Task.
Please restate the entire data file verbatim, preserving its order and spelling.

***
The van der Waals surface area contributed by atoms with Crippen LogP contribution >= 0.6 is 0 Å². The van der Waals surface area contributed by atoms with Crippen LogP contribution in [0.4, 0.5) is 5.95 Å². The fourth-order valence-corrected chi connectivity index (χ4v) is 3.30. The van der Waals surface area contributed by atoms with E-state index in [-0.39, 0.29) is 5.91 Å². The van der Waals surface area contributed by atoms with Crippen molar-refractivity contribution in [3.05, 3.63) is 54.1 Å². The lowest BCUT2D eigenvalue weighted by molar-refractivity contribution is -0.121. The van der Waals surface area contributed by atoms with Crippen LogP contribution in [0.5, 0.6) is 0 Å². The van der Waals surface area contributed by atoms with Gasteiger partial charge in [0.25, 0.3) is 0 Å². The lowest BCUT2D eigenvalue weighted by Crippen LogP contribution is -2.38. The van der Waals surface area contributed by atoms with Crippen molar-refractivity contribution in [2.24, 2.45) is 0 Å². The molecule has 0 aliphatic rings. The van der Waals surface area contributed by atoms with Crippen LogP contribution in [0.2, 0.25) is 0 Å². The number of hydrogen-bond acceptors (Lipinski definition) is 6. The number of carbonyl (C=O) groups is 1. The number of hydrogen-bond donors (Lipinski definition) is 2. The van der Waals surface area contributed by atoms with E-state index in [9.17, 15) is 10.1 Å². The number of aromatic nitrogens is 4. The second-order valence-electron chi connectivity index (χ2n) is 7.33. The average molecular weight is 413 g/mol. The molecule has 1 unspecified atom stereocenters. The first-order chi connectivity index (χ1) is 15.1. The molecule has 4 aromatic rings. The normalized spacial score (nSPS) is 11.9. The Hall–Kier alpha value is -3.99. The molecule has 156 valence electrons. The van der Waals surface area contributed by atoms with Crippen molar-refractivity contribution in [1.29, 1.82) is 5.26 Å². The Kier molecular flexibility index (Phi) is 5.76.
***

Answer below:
The van der Waals surface area contributed by atoms with Crippen LogP contribution >= 0.6 is 0 Å². The van der Waals surface area contributed by atoms with Crippen LogP contribution in [0.4, 0.5) is 5.95 Å². The fourth-order valence-corrected chi connectivity index (χ4v) is 3.30. The van der Waals surface area contributed by atoms with E-state index in [-0.39, 0.29) is 5.91 Å². The van der Waals surface area contributed by atoms with Crippen molar-refractivity contribution in [3.05, 3.63) is 54.1 Å². The lowest BCUT2D eigenvalue weighted by molar-refractivity contribution is -0.121. The van der Waals surface area contributed by atoms with Crippen LogP contribution in [0.5, 0.6) is 0 Å². The van der Waals surface area contributed by atoms with Gasteiger partial charge in [0.25, 0.3) is 0 Å². The lowest BCUT2D eigenvalue weighted by Crippen LogP contribution is -2.38. The van der Waals surface area contributed by atoms with Crippen molar-refractivity contribution in [2.24, 2.45) is 0 Å². The molecule has 0 aliphatic rings. The van der Waals surface area contributed by atoms with Crippen LogP contribution in [0.2, 0.25) is 0 Å². The number of hydrogen-bond acceptors (Lipinski definition) is 6. The number of carbonyl (C=O) groups is 1. The number of hydrogen-bond donors (Lipinski definition) is 2. The van der Waals surface area contributed by atoms with E-state index in [9.17, 15) is 10.1 Å². The number of aromatic nitrogens is 4. The second-order valence-electron chi connectivity index (χ2n) is 7.33. The average molecular weight is 413 g/mol. The molecule has 1 unspecified atom stereocenters. The first-order chi connectivity index (χ1) is 15.1. The molecule has 4 aromatic rings. The normalized spacial score (nSPS) is 11.9. The Hall–Kier alpha value is -3.99. The molecule has 156 valence electrons. The van der Waals surface area contributed by atoms with Crippen molar-refractivity contribution in [1.29, 1.82) is 5.26 Å². The Kier molecular flexibility index (Phi) is 5.76.